Swarm Aesthetics

By: Matthew Battles
November 23, 2011

While the debate about citizen journalism is engaged in the mainstream media and professional journals (for a thought-provoking summation of the case, see Quiet Babylon), the question is already being decided in the streets, and no amount of professional handwringing will alter that course. To paraphrase Stewart Brand, we’re already journalists — we might as well get good at it. It’s worth wondering how images gleaned from swarming mobile devices act on our imaginations.

That catoptical sousveillance has its own aesthetic is notable in itself. It’s not merely documentary, but fragmentary. Its images are tesserae in a distributed mosaic, and the literacy normative to such images must begin with an acknowledgment of their incomplete nature. They’re also perpetually unfinished; unlike the flash-of-insight modernism of mid-twentieth century photojournalism, these images are figured and worked post-hoc on the gordian assembly line of the internet meme factory. We browse these pictures like raw data, surfing them for signification. Their total aesthetic effect (but it’s never total, rather it’s always unfolding) is shaped emergently through shares, likes, blog-posts, and mashups; in aggregate they pick out resonances, add colors, suggest outlines. Take this video of polish security forces double-timing it to the scene of recent street actions in Warsaw:

The advent of citizen-flown surveillance drones signified by this video is remarkable in itself. But of the number of such videos captured by latajakacamera, this one trades on its resonances with cinematic marches —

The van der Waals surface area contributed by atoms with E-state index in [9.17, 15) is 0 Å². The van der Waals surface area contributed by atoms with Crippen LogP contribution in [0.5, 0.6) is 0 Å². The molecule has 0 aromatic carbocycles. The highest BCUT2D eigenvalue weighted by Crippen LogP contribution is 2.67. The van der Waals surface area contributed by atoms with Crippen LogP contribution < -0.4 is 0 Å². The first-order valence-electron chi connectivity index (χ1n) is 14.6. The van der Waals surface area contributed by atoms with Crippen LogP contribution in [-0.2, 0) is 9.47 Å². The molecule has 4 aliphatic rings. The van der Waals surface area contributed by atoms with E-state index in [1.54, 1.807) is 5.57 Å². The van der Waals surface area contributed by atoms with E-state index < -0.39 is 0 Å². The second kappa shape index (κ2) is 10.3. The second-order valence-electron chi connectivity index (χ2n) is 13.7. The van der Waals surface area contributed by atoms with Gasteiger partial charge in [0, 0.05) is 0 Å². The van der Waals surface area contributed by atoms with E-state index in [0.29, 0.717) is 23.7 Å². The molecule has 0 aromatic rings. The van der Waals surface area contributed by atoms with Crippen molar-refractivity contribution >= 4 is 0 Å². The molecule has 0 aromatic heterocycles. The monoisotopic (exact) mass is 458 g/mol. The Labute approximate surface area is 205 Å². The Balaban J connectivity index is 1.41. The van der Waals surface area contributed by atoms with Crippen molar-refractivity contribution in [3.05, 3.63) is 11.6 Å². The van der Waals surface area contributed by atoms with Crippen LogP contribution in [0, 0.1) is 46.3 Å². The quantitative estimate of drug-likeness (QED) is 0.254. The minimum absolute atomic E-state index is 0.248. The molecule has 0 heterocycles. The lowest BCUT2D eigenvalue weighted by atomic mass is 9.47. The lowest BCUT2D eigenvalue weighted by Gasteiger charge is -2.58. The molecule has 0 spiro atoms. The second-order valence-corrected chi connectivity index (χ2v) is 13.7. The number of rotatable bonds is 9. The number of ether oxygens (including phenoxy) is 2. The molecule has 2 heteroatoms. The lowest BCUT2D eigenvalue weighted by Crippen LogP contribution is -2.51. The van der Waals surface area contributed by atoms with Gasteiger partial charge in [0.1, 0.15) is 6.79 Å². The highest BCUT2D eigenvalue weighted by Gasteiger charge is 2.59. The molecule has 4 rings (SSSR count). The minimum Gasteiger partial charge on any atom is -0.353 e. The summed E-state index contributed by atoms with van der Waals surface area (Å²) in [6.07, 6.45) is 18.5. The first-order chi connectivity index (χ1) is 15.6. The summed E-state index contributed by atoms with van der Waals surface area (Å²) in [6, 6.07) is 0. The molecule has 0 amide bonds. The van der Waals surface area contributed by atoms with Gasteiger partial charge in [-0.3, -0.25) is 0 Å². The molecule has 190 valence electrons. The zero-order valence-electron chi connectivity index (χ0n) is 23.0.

The resonances are implicit, nascent; we limn them accumulatively.

The best encapsulation of the aesthetic of omniveillance, however, is found in the sheer abundance of mobile recording devices now held aloft at any scene of civic unrest. Laid aside in the already-iconic scenes from last week’s events at UC-Davis, images of a smartphone-wielding crowd slowly advancing on a phalanx of cops are as striking as any of the outtakes from that already-iconic event. The power salute of a frustrated civil rights movement gave way to the flower brandished by the hippie, which in the 1970s became the burner’s bic lighter held aloft. Now, the raised fist of revolution clasps a mobile device; the upheld smartphone is quickly becoming a chief image in the iconicity of renewed public discourse. It’s a symbol that also produces and transmits symbols; the deep, implicit fungibility of semiotic exchange is now RL-instantiated.

Here is the new scene of the dialectic: regimens of physical control clashing with the possibilities of networked autonomy. It’s an economy of answerability, with cops cast as avatars of the corporeal, while the smartphone-wielding protesters seek to extend online liberty into 3D space. Maybe this is why the violence is at once so extreme and so symbolic. While protesters and police in Egypt’s Tahrir Square fight pitched battles amidst broken bodies and smoking cars, clashes in the US are taking a baroque, operatic shape, a pattern of hieratic, capsicum-laced call-and-response. But the violence is no less real for this — whole worlds are at stake.